Mr Kendrick believes that Romanian agriculture will take off, once the land ownership problems are sorted, but it will also take further foreign investment and management expertise to lead the way.

So what sort of reception can outside investors expect if they do take up this challenge? Certainly at grass roots level there is a good deal of suspicion – a fear among farmers that incomers may take their land or their jobs.

But at official level there is a broad acceptance of the need for foreign capital, especially now there is less money coming in from the World Bank and International Monetary Fund.

"We have to develop our agriculture to improve efficiency and compete in world markets," says Marian Marinescu, prefect of the agriculturally rich Dolj County, in the south of the country. "At the same time we must rebuild our processing sector so that, if people are displaced from the land, there are still jobs for them in the towns and villages."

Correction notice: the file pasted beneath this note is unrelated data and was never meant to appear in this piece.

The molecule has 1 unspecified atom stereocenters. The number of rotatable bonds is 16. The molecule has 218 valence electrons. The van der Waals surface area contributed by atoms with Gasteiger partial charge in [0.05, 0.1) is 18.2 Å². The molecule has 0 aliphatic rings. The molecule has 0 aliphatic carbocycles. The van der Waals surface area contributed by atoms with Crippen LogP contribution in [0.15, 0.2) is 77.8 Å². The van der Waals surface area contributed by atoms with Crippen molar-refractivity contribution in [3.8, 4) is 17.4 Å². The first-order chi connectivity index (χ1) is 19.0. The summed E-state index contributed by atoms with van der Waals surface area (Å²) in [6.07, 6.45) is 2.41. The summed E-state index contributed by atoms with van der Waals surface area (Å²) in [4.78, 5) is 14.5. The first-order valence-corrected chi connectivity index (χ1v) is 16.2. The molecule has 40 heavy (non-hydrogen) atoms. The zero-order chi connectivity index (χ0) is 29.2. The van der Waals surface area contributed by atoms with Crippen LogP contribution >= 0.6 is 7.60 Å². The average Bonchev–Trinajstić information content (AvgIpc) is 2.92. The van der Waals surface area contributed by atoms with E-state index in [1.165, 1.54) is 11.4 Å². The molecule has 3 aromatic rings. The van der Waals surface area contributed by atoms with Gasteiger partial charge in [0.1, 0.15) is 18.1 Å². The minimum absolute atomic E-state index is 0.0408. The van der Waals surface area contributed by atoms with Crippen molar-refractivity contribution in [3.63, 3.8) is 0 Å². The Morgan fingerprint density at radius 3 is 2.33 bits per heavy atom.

There are many opportunities for investors, he says. Facilities lying idle throughout the country can be brought back into production with a minimal capital outlay.

This has certainly been the experience of the UKs Pig Improvement Company, (PIC), which has been importing breeding stock to the region for over a year and is now setting up its own nucleus herd, near the village of Vasilati to the west of Bucharest.

The unit – imaginatively named "Farm Number 7" – was built in 1989 and has stood empty since the fall of the Ceaucescu regime that year. "We saw about 50 similar units before settling on this one, which we chose because of its location – 2km from the nearest habitation," says company director, Jerry Thompson. Since most local farmers have backyard pigs, disease is always a concern, he says.

PIC has been attracted to the region by the growth potential, with strong demand for more efficient pigs and better carcass quality. So far, most sales have been to former state farms on a cash-up-front basis, though Mr Thompson acknowledges that barter will come as the business expands.